17
0
21m
4X bolts
Natural gear required
  It's a bit loose... Bridge the corner with the thorny bush. Head left up the wall above the ramp then climb the wall/crack. As the crack peters out, go up the vertical crack and tackle the juggy overhang and wall above. Uses the first two bolts and fourth bolt of Hat Trick, some big pro in the main crack, and there's a last bolt on the top wall. Another may be added right of the upper overhang.

Phil Stuart-Jones '95

RP
20
1.02
21m
7X bolts
  Boulder out the direct start (about 22) stick clip the bolt or climb the ramp from the Hat Trick start, via the square hole at 4m or traverse in from the route to either side. The second bolt is at the top of the right-sloping ramp just under the rather loose roof. Move up past the right hand end of the overhang on good grips. Get your breath back on the ledge, then tackle the headwall staying right of the groove, to the rap station at the top of the headwall.

Phil Stuart-Jones '95

DH
19
0
21m
6X bolts
  Up the flaring crack to a rest and the first bolt, then up, left around right-leaning overlap, and up to the big ledge. Head slightly right up the steep headwall then out left to gain the left hand right-facing crack. The other crack goes too. Pro in bottom and top cracks approx30-40mm, if required or small run out on top bolt.

Joe Arts '95

20
1.02
19m
6X bolts
  Obtain a stance on the small rounded ledge in the wall just left of the cave. Reach up to clip the first bolt then up and right to better holds under the roof. The first bolt of CS protects the reach out left for the second bolt. Power left through the overhang then right, up through the top nose, and left up the top ramp. Some of the bolts are shared with Dumping Human Waste, also a wire for the top. The climb turns a few corners so a couple of long quick draws may be useful.

Phil Stuart-Jones '96

CS
23
0
18m
6X bolts
 
At the left hand end of the cave. Carefully bridge the chimney of very sharp rock then swing up the extremely steep eroding crack line (try not to increase the grade) and out through the right-leaning chimney at the top.

Joe Arts '95

Ly
20
0
17m
3X bolts
Natural gear required
 
At the right hand end of the cave. The pro is tricky at the bottom but there is little practical alternative. Clip the first bolt from the ledge (you may need a stick), then swing out around the arête and up to the block and pro placements. Straight up staying right of the top groove for steeper but better rock. Three bolts plus other pro.

Phil Stuart-Jones '95

16
0
15m
5X bolts
  Climb up steep groove, then move rightwards to gain the easier ground, to finish off on the right side of the headwall.
18
0
15m
5X bolts
  Start on the right side of the main wall veering leftwards up a system of slabs to Rap Station.
20
0
18m
5X bolts
 

The following routes are found on the small craggy outcrops to the right of the main wall.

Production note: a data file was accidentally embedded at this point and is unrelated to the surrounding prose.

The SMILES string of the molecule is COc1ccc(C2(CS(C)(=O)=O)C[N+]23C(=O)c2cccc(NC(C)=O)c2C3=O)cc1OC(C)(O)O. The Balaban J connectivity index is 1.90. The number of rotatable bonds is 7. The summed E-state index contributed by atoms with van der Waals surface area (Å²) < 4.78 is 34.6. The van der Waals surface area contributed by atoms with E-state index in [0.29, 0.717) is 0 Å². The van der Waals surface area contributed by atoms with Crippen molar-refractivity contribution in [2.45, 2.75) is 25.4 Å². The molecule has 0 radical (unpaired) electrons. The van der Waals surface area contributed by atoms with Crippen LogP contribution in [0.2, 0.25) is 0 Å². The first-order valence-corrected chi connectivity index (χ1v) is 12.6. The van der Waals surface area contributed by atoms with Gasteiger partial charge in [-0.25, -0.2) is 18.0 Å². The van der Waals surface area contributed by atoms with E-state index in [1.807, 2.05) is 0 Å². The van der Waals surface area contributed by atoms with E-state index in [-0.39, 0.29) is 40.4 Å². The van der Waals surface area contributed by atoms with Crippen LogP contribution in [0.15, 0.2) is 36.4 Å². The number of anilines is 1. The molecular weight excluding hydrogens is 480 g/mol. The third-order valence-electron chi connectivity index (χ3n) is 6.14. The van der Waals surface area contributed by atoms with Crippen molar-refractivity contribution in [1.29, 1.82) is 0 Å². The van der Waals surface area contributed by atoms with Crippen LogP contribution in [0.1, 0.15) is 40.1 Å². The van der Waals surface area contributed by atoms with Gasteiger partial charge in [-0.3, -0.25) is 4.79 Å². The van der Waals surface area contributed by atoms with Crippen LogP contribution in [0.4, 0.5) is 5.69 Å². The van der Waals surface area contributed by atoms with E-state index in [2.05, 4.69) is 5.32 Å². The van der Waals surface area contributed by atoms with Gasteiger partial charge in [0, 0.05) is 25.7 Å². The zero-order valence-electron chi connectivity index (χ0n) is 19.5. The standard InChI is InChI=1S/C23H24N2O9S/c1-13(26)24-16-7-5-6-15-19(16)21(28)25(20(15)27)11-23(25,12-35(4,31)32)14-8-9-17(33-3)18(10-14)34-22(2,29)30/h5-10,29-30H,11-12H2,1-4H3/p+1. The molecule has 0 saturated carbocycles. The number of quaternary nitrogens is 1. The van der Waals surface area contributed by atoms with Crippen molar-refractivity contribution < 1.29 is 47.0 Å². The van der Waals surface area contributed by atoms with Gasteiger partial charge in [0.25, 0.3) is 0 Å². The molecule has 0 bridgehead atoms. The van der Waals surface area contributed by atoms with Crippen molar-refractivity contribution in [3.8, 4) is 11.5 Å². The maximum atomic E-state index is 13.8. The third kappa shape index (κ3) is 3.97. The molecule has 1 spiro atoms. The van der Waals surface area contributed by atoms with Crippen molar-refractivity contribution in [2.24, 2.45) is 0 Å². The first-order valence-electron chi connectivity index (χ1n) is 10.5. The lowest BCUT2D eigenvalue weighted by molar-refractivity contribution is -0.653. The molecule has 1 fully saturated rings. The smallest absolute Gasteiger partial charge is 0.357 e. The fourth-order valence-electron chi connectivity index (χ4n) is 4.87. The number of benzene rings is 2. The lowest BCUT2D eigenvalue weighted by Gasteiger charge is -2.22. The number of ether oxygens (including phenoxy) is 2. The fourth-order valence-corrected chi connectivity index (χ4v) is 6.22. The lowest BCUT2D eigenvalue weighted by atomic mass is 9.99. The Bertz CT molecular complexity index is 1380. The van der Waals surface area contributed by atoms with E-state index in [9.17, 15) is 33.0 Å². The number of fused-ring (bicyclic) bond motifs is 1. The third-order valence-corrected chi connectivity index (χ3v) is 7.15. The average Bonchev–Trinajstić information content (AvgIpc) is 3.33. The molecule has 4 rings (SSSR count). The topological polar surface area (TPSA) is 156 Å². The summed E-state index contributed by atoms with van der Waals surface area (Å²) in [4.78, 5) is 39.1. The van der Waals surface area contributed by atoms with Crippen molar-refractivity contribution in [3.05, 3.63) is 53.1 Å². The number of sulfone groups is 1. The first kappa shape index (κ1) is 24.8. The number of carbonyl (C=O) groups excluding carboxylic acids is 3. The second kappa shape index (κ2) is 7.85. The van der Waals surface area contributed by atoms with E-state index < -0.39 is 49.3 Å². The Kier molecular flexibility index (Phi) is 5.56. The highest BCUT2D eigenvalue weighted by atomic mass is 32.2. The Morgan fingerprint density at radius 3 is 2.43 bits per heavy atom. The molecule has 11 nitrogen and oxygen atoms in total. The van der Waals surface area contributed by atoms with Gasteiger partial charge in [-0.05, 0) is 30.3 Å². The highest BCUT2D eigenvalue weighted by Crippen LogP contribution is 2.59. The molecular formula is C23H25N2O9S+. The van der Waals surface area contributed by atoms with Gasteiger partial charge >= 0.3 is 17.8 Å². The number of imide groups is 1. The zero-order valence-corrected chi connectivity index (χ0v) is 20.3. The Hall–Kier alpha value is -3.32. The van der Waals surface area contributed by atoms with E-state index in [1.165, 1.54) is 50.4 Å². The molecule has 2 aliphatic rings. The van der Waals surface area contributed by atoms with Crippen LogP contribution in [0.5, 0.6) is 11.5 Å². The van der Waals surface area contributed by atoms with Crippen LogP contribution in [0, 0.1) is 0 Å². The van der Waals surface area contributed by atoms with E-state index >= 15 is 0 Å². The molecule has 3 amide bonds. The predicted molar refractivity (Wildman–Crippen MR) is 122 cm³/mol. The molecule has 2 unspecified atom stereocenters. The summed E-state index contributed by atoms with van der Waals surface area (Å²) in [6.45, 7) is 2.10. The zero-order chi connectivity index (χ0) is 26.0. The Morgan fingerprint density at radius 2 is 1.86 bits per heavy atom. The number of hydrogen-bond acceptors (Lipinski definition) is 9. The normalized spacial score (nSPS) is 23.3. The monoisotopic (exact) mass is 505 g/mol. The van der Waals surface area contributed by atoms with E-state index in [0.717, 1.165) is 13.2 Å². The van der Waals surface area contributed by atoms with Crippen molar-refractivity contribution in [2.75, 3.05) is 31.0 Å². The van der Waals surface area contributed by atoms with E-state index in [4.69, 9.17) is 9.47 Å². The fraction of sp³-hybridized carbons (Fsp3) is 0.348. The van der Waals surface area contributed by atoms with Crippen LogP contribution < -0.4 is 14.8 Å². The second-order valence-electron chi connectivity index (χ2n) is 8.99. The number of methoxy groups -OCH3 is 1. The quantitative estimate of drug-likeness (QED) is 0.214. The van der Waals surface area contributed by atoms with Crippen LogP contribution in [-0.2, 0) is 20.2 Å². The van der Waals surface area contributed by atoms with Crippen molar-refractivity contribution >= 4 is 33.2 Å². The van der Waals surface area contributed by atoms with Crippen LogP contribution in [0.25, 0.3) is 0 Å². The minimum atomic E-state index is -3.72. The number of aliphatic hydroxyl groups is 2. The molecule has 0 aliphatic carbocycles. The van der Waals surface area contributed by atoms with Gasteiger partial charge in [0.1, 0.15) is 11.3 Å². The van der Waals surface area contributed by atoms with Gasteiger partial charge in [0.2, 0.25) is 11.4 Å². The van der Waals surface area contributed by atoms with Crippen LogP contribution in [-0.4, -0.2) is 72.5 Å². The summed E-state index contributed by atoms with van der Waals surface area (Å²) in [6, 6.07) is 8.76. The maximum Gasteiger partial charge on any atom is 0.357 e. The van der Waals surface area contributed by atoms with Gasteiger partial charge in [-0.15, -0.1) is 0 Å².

10m R of lottery. Climb up shallow chimney, escape right and onto ledge finishing the last few metres on a headwall.

Joe Arts 2004

18
0
18m
4X bolts
Natural gear required
3
  A lot of variance for such a short climb. Starts on big holds, progresses onto a slab with slopey crimps/jugs. Scramble over tiny roof to top out. (single bolt anchor, or traverse right a few meters to a set of ring anchors).

FFA Cam Pawson 2016

16
0
18m
5X bolts
  Right hand end of the main crag. Climb through system of slabs working to the right of the headwall.

Joe Arts 2004

18
0
8m
1X bolts
Natural gear required
  At the far right of the crag, is a small, steep slab with chain anchors on top. The crack on the left of the cleanest part of the wall. One bolt and other pro.

Joe Arts '96

20
1.02
7m
2X bolts
 
The route up the middle of the slab. Two bolts to clip on the way to the chains.

Joe Arts '96

0
 

A boulder problem to the right has been soloed. Up to the big pocket then escape right (about 12) or persevere up and leftish (about 16).

SBM
21
3
18m
6X bolts
Gone
  Right of the hedge is a deep, dark, dirty drain of a chimney which appears to be populated by rabbits, possums, and quite possibly dragons. No-one has claimed an ascent of this yet although bones have been found at the bottom... Right of this on the next 'overlap wall'. Climb to the jug in the middle of the overhang at about 3m, then move up via the pocket to the right. Move back left up the slab. At this point you can either climb straight up through the gentle bulge on rather loose holds, or move up and left to a rest under the obvious roof then an awkward move back right. Either way, proceed straight up the rather loose, steep headwall. Six bolts.

Joe Arts, 1996

GO
17
0
18m
Natural gear required
Gone
  The obvious right-leaning crack line which starts in a left-facing corner. The first route done on the crag and the main unbolted route. A bit dirty and loose, but once you're past the bush, it's fun climbing that just keeps going!

Lindsay Main

Attribution: 
By Lindsay Main Previously hosted on a website by John Davis Copied on by Grant Piper